“The best lack all conviction, while the worst
Are full of passionate intensity…” –The Second Coming –William Butler Yeats
Frequently, on the Facebook social medium, one will come across an invitation to title a random situation with the name of some film, song or other creative work. Were I invited to do the same with a book title for a global assessment of the year 2016, I would submit that of “Things Fall Apart” by Chinua Achebe. This work was part of my exposure to English Literature at secondary school, although I do not now recall the year. I choose this not because of the motif of the plot, although this itself (the conflict between tradition and a new culture) is not inapposite; but because of the seeming correlation and the direction in which the world seemed to be heading for the past twelve months.
More over, the title is likely, given its source, to find favour with those who believe that we are rapidly approaching the end time. The phrase comes from the poem by Yeats, “The Second Coming”, itself an event that has been prophesied to mark that occasion. According to Yeats,
“…Surely some revelation is at hand;
Surely the Second Coming is at hand.
The Second Coming!”
Mankind is, however, if nothing else, an animal of hope. And no matter how inauspicious things may seem, we have managed to transpose the hope wrought by the traditional story of Christmas into an integral aspect of the change of the Gregorian calendar from December 31 of one year into January 1 of the one following.
Hence, despite our apparently intractable adverse economic circumstances, the deplorable state of the roads; our significant loss of standing as state debtors; the damaging and unfortunate categorization of our nation as a tax haven; the uncertain outcomes of Brexit and the election of Donald Trump as President of the US and its implications for a settled world in future, we somehow expect, albeit illegitimately, since we have no reasonable basis for doing so, that 2017 will give rise to a brave new world of peace and prosperity.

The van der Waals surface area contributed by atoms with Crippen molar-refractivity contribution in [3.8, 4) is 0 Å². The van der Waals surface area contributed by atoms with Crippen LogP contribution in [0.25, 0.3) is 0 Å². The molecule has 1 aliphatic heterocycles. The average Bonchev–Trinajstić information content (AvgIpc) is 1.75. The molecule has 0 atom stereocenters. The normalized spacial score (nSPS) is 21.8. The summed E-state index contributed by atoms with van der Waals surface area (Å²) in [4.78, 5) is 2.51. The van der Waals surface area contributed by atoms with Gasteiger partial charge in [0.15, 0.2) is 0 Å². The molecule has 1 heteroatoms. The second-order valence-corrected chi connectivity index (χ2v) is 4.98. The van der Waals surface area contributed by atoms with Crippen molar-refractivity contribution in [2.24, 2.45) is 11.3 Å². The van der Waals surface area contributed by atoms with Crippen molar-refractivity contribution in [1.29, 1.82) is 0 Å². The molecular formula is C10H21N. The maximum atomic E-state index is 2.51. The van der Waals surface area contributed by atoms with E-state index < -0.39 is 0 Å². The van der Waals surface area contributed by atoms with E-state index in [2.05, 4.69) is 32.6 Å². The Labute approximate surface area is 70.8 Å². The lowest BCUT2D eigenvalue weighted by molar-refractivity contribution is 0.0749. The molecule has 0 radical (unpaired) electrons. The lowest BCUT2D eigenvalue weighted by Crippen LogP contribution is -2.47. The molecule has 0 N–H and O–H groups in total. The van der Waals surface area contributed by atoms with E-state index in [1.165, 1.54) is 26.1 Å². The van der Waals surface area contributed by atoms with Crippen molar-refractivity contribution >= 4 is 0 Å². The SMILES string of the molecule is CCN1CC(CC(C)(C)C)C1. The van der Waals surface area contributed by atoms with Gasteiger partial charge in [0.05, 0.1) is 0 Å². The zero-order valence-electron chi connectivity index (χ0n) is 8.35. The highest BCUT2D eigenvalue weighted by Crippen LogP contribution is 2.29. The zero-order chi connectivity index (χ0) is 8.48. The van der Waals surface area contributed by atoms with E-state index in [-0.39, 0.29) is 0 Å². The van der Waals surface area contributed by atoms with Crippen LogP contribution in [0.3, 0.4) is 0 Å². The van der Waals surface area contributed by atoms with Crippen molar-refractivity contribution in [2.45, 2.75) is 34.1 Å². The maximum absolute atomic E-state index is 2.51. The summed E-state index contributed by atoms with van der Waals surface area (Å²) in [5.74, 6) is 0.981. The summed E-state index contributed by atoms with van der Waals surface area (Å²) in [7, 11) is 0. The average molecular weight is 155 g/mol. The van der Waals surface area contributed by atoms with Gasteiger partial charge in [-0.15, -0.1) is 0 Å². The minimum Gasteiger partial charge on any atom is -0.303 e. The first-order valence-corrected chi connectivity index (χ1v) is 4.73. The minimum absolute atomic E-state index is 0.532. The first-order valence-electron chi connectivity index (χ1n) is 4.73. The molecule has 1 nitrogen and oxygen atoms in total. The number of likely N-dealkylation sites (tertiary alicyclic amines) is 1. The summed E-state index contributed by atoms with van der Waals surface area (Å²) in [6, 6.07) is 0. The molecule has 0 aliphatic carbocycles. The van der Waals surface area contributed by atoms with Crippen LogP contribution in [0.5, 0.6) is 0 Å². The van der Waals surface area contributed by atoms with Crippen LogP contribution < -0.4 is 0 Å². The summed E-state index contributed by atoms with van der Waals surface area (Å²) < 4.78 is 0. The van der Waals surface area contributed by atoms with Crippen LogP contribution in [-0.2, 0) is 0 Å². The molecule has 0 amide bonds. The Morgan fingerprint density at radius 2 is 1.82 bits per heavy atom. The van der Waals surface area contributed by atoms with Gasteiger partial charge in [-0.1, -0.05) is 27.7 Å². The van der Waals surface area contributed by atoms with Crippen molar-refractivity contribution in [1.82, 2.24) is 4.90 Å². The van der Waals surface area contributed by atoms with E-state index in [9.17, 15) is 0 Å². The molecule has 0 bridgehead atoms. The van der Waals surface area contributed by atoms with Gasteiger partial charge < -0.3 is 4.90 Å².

…Mere anarchy is loosed upon the world
The blood-dimmed tide is loosed, and everywhere
The ceremony of innocence is drowned…
Today, as we greet the first few hours of the week, month and year, it is worthwhile to contemplate what the months ahead portend for us personally, nationally and globally.
I had stated earlier that the human being is an animal of hope. He or she is, arguably no less, a political animal, and I use that epithet in its populist sense. For Barbadians, 2017 marks the final full year, constitutionally, of the current governing administration since next year, 2018, will be the fifth anniversary of the last general election in 2013.
And as is constitutionally provided by section 61(3) -“Parliament, unless sooner dissolved, shall continue for five years from the date of its first sitting after any dissolution and shall then stand dissolved”. Of course, under our system of governance, these considerations, as stated, do not preclude the Prime Minister from exercising his awesome power to advise the Governor General to dissolve Parliament at any time prior, thus clearing the way for a general election.
This colloquial “ringing of the bell”, whenever it occurs, is likely to result in a cavalcade of partisan campaigning inclusive of the usual promises and representations by all concerned to ensure electoral triumph. Much as it was in the US in the months leading up to October where, in spite of his alarming manifesto of xenophobia, intolerance and vain boasts of imprisoning his Democrat opponent that resonated with a plurality of states, Mr. Trump now finds it appropriate, thankfully, to recant from those very stances that served so significantly to ensure his success. We should hope for a more sincere electoral courtship in our circumstance whenever that fateful day arrives.
At the global level, we would wish too for a more equitable treatment of those nations with less geopolitical clout by those that are more substantially resourced in that area. The frequent changing of the goalposts as to the definition of a tax haven and a crude reluctance by some to recognize that one salient characteristic of these entities is their affinity for secrecy; a factor far more evident in and synonymous with well known larger jurisdictions- have led to an unwarranted labeling of Barbados as a tax haven with all of the disreputable connotations attached thereto. The struggle to correct this error that might only do further damage to our fragile economy should be national and not merely partisan.
The personal aspect should be particular to each of my readers and I should not be so presumptuous as to suggest how you should lead your lives during the coming year. Nevertheless, as we begin 2017, permit me to wish you good health , prosperity and freedom from distress during the months ahead. In any case or those of us of a certain age, the phenomenon of the apparent shortening of periods of time, whether owed to our slowing metabolisms, heartbeats and breathing rates or to the logarithmic scaling of time -that we perceive a period of time as the proportion of time we have already lived through, it should, hopefully, soon be time to wish you a blessed New Year again!